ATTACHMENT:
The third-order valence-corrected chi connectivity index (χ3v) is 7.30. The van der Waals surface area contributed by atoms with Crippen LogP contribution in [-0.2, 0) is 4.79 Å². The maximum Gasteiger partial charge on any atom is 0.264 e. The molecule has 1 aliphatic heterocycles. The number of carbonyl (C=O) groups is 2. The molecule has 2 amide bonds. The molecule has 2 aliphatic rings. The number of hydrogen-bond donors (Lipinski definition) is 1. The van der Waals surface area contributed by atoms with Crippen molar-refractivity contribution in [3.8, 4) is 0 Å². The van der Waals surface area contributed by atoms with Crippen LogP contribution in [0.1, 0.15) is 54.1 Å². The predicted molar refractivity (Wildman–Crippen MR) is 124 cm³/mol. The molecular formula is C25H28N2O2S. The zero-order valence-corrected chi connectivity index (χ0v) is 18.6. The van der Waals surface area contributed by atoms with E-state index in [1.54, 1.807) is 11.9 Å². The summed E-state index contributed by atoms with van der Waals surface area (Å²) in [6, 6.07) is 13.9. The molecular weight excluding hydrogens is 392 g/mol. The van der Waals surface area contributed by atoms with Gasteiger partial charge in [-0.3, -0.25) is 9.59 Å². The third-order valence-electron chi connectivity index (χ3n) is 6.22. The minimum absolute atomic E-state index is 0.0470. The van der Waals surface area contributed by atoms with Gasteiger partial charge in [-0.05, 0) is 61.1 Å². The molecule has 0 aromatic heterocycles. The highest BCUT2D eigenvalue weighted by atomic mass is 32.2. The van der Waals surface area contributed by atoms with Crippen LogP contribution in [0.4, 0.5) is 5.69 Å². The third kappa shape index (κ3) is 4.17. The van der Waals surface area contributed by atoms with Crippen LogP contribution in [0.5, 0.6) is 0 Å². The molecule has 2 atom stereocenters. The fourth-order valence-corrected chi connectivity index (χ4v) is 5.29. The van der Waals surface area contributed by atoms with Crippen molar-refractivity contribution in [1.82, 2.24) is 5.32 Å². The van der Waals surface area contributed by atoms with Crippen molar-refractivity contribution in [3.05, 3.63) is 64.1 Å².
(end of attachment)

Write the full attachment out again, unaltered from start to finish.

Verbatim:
The third-order valence-corrected chi connectivity index (χ3v) is 7.30. The van der Waals surface area contributed by atoms with Crippen LogP contribution in [-0.2, 0) is 4.79 Å². The maximum Gasteiger partial charge on any atom is 0.264 e. The molecule has 1 aliphatic heterocycles. The number of carbonyl (C=O) groups is 2. The molecule has 2 amide bonds. The molecule has 2 aliphatic rings. The number of hydrogen-bond donors (Lipinski definition) is 1. The van der Waals surface area contributed by atoms with Crippen molar-refractivity contribution in [3.8, 4) is 0 Å². The van der Waals surface area contributed by atoms with Crippen LogP contribution in [0.1, 0.15) is 54.1 Å². The predicted molar refractivity (Wildman–Crippen MR) is 124 cm³/mol. The molecular formula is C25H28N2O2S. The zero-order valence-corrected chi connectivity index (χ0v) is 18.6. The van der Waals surface area contributed by atoms with E-state index in [1.54, 1.807) is 11.9 Å². The summed E-state index contributed by atoms with van der Waals surface area (Å²) in [6, 6.07) is 13.9. The molecular weight excluding hydrogens is 392 g/mol. The van der Waals surface area contributed by atoms with Gasteiger partial charge in [-0.3, -0.25) is 9.59 Å². The third-order valence-electron chi connectivity index (χ3n) is 6.22. The minimum absolute atomic E-state index is 0.0470. The van der Waals surface area contributed by atoms with Gasteiger partial charge in [-0.05, 0) is 61.1 Å². The molecule has 0 aromatic heterocycles. The highest BCUT2D eigenvalue weighted by atomic mass is 32.2. The van der Waals surface area contributed by atoms with Crippen LogP contribution in [0.4, 0.5) is 5.69 Å². The third kappa shape index (κ3) is 4.17. The van der Waals surface area contributed by atoms with Crippen LogP contribution in [0.5, 0.6) is 0 Å². The molecule has 2 atom stereocenters. The fourth-order valence-corrected chi connectivity index (χ4v) is 5.29. The van der Waals surface area contributed by atoms with Crippen molar-refractivity contribution in [1.82, 2.24) is 5.32 Å². The van der Waals surface area contributed by atoms with Crippen molar-refractivity contribution in [3.05, 3.63) is 64.1 Å².